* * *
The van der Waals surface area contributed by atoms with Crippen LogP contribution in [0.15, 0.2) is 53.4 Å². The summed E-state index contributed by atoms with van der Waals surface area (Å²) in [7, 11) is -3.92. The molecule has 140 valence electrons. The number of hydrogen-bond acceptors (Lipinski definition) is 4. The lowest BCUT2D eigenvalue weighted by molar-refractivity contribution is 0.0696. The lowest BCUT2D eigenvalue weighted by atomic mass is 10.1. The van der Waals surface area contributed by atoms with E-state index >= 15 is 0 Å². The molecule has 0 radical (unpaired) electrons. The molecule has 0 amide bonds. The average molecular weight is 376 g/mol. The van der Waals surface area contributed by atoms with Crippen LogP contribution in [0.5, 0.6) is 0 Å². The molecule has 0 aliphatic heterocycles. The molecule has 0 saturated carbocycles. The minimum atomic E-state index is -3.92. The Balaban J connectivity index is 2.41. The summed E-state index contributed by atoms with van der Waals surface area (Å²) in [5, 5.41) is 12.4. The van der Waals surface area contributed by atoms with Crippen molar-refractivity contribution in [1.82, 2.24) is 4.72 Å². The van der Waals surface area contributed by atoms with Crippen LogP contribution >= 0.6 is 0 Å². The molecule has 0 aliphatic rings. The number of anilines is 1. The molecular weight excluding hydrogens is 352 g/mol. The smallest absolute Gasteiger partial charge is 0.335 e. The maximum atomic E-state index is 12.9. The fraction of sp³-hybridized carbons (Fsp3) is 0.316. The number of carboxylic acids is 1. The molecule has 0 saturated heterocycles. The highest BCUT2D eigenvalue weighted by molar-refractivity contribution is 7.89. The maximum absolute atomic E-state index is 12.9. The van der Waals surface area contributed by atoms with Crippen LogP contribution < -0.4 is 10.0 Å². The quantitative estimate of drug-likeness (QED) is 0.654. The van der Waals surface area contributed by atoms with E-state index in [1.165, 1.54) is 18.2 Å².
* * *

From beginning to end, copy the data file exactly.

The van der Waals surface area contributed by atoms with Crippen LogP contribution in [0.15, 0.2) is 53.4 Å². The summed E-state index contributed by atoms with van der Waals surface area (Å²) in [7, 11) is -3.92. The molecule has 140 valence electrons. The number of hydrogen-bond acceptors (Lipinski definition) is 4. The lowest BCUT2D eigenvalue weighted by molar-refractivity contribution is 0.0696. The lowest BCUT2D eigenvalue weighted by atomic mass is 10.1. The van der Waals surface area contributed by atoms with E-state index >= 15 is 0 Å². The molecule has 0 radical (unpaired) electrons. The molecule has 0 amide bonds. The average molecular weight is 376 g/mol. The van der Waals surface area contributed by atoms with Crippen LogP contribution in [0.5, 0.6) is 0 Å². The molecule has 0 aliphatic heterocycles. The molecule has 0 saturated carbocycles. The minimum atomic E-state index is -3.92. The Balaban J connectivity index is 2.41. The summed E-state index contributed by atoms with van der Waals surface area (Å²) in [5, 5.41) is 12.4. The van der Waals surface area contributed by atoms with Crippen molar-refractivity contribution in [1.82, 2.24) is 4.72 Å². The van der Waals surface area contributed by atoms with Crippen LogP contribution >= 0.6 is 0 Å². The molecule has 0 aliphatic rings. The number of anilines is 1. The molecular weight excluding hydrogens is 352 g/mol. The smallest absolute Gasteiger partial charge is 0.335 e. The maximum atomic E-state index is 12.9. The fraction of sp³-hybridized carbons (Fsp3) is 0.316. The number of carboxylic acids is 1. The molecule has 0 saturated heterocycles. The highest BCUT2D eigenvalue weighted by molar-refractivity contribution is 7.89. The maximum absolute atomic E-state index is 12.9. The van der Waals surface area contributed by atoms with Crippen LogP contribution < -0.4 is 10.0 Å². The quantitative estimate of drug-likeness (QED) is 0.654. The van der Waals surface area contributed by atoms with E-state index in [1.165, 1.54) is 18.2 Å².